6 Ways to Protect Your Brand and Grow Your Business Reputation in a Social World


The digital landscape has provided everyone with a platform where they can share what they want to share, and also that that don’t warrant sharing.

The bad side is that businesses will have a harder time with their customers because they will bypass customer service then go online and share their views. While there are platforms such as Facebook that gives you the chance of brushing the criticism under the carpet (this is not a good idea because angry customers are most likely going to respond), reviews on websites like Google and Trip Advisor can easily end up blemishing your name for a long time. This is also true of your personal reputation, according to these professional resume writers, with many employers now taking to social media to check up on their prospective employees.

While there are some customers who are looking to portray your business in the wrong light online, there are ways of monitoring and responding to criticism in a proactive and timely approach.

Below are 6 things can help in protecting your brand and enhancing the reputation of your business on social media;

  1. Managing the social usage of your team

Staff members are usually full advocates of the brand in the digital industry. This can sometimes involve having work credentials on a personal Twitter account on the bios section. Some businesses encourage their staff to have a different account that has been standardized by the company and has the company’s handles and headshots.

But when it comes to the inline marketplace, visibility is very important, and this is why there are some businesses in given sectors that use a different approach when it comes to what their staff can and can’t share.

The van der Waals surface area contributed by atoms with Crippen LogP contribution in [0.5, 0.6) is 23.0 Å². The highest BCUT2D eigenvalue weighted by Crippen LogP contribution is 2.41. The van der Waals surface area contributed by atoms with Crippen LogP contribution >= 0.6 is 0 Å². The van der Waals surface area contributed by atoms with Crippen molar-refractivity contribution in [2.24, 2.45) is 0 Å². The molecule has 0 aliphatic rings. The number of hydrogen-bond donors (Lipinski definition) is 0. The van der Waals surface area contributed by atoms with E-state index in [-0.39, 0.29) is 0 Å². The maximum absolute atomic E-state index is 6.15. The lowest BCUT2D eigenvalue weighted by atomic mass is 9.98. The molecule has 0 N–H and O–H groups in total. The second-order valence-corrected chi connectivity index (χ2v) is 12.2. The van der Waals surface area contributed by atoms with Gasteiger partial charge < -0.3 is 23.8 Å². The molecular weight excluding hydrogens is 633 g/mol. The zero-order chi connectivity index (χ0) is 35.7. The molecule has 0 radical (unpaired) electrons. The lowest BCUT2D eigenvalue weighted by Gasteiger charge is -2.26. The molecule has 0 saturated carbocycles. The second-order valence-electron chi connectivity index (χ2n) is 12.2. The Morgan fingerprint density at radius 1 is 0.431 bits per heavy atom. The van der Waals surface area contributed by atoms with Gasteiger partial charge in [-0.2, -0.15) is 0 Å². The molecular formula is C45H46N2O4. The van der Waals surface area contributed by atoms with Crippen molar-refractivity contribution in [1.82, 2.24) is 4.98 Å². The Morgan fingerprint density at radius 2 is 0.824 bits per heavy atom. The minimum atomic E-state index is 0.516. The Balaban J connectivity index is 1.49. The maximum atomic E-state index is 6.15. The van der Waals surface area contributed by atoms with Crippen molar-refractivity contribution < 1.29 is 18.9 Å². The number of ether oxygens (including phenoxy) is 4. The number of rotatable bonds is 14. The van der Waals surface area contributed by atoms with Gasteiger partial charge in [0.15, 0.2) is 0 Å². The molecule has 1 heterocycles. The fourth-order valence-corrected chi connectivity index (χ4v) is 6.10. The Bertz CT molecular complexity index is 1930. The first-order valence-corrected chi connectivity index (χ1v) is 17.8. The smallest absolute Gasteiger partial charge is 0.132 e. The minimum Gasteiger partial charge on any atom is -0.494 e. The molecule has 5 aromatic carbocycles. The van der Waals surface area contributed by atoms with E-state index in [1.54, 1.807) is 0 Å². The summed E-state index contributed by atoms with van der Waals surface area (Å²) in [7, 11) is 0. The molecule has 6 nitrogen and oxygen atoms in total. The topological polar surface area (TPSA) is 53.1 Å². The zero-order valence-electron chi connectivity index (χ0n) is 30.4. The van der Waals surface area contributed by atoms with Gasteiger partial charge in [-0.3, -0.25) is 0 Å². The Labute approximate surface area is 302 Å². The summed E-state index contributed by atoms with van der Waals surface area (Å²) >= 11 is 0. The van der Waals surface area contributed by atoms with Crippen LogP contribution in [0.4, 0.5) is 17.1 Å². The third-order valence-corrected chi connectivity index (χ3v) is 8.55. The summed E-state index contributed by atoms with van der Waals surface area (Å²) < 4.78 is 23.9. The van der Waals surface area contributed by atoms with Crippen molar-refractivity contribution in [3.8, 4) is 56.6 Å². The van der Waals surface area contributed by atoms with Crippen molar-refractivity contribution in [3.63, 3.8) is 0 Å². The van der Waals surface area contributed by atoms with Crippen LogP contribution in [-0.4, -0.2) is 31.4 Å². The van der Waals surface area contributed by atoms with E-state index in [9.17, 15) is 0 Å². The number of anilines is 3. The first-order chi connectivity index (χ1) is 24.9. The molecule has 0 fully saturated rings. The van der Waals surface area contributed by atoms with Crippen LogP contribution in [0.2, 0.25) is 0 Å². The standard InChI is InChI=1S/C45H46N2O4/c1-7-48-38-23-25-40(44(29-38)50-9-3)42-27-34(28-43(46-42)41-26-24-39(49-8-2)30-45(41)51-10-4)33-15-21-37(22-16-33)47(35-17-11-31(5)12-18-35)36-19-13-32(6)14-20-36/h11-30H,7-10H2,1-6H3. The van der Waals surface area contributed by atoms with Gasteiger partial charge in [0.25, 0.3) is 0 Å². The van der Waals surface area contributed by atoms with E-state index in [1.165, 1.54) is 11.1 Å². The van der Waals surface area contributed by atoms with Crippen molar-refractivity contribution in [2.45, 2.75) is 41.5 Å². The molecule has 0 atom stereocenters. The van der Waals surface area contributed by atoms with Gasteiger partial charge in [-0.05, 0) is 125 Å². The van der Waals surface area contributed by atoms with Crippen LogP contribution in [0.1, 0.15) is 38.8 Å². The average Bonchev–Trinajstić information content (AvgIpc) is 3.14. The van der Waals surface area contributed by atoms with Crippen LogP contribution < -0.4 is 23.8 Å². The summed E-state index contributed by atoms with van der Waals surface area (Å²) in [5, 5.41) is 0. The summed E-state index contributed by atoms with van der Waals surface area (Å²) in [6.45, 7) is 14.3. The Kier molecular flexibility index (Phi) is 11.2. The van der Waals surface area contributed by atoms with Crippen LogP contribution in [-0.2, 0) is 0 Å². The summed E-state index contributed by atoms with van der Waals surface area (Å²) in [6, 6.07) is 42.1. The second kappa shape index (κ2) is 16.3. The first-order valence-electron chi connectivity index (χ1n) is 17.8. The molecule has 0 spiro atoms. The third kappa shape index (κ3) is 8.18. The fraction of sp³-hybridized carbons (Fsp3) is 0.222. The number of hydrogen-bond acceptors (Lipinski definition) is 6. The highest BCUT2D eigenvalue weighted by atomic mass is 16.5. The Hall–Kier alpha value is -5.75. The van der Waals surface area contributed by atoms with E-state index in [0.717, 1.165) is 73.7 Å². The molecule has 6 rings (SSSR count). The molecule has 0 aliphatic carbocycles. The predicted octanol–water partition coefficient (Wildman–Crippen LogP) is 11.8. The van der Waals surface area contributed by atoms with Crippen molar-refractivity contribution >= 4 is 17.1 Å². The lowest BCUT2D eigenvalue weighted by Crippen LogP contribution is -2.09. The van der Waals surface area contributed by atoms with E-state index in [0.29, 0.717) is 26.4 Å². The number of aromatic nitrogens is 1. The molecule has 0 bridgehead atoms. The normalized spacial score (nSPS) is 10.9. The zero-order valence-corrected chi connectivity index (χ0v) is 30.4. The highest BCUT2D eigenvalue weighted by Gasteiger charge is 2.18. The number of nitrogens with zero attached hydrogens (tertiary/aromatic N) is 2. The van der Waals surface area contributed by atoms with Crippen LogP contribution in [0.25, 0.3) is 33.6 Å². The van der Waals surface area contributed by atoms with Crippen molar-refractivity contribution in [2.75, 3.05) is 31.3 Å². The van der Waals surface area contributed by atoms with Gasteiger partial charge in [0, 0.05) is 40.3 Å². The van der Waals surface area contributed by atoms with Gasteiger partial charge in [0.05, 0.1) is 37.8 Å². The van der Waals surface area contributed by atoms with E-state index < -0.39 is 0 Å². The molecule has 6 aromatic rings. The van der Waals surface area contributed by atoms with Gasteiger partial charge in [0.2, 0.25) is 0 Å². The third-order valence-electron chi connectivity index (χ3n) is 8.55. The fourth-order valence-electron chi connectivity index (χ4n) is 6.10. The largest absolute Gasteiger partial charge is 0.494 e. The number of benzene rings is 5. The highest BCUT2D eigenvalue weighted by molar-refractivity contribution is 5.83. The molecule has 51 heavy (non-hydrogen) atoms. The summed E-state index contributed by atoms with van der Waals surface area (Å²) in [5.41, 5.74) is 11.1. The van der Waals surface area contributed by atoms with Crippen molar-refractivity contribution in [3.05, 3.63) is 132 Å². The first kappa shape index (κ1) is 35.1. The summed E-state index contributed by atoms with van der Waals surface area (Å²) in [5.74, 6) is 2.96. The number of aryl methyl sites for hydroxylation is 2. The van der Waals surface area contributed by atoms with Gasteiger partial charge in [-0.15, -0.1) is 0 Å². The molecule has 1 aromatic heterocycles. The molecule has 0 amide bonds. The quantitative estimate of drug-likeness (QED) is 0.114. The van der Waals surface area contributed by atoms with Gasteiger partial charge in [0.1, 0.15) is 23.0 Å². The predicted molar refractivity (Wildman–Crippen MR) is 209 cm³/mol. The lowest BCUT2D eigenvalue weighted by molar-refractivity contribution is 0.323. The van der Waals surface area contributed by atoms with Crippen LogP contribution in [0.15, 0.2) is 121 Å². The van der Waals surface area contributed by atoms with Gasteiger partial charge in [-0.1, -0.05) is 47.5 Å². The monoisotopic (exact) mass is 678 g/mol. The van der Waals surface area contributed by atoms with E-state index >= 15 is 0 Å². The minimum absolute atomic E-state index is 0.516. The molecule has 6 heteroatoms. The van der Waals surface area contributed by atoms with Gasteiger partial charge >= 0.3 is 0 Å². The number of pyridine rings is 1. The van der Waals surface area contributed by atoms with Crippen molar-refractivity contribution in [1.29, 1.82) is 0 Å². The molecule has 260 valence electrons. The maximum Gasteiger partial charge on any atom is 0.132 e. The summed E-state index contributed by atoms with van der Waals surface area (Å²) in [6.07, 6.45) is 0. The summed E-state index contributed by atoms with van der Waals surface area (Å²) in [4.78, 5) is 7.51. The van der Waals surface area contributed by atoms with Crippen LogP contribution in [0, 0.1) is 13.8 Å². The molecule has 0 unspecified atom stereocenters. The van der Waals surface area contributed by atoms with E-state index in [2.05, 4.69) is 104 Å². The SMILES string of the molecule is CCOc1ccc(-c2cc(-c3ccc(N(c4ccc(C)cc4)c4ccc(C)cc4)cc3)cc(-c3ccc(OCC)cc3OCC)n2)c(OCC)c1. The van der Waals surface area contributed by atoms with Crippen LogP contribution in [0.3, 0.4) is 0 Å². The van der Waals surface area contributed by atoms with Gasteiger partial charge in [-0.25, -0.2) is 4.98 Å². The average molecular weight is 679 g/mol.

Whether you are interested in the staff representing your business on social media or not, it is important to have a social media policy. This will be important in protecting the team members and your business.

Some important issues to put into consideration includes;

The things your staff can share. Can they say they work at your company (apart from LinkedIn) Can the team use social media during the working house? It is a good idea to have this in writing.

What do you consider intellectual property? There are times when the staff might be sharing their working and nor realizing that they have breached their contract.

Making sure the brand voice has been communicated properly. If you are going to let your staff represent the company online, then they should know how to portray your brand.

When someone has left your company, make sure you have changed the log-in details or revoke any privileges, but you should have measures in place that will ensure a member of staff is not going to portray the company in bad light once they leave.

If the team tends to work outside the business premises, they should know more about unsecured WiFi connections. When they access sensitive data using such connections, they put the data at risk.

It is important for a business to properly manage their staff when it comes to the use of social media and policy to follow. A good book to help with this is How to handle social media as a small business employer by ByteStart.

There is also a free guide by Acas that delves deeper into online bullying and also legal considerations when it comes to matters of social media.

  1. Tracking when the brand is mentioned online

Some tools help in monitoring online mentions, although businesses that have limited marketing budgets are not able to afford some of these tools.

Tweetdeck is a good tool to use in monitoring keywords associated with your business, location, suppliers, and staff. When you set up dedicated streams, you can easily flag up social references or anything that can end up helping or harming your brand. And the best part is that its free.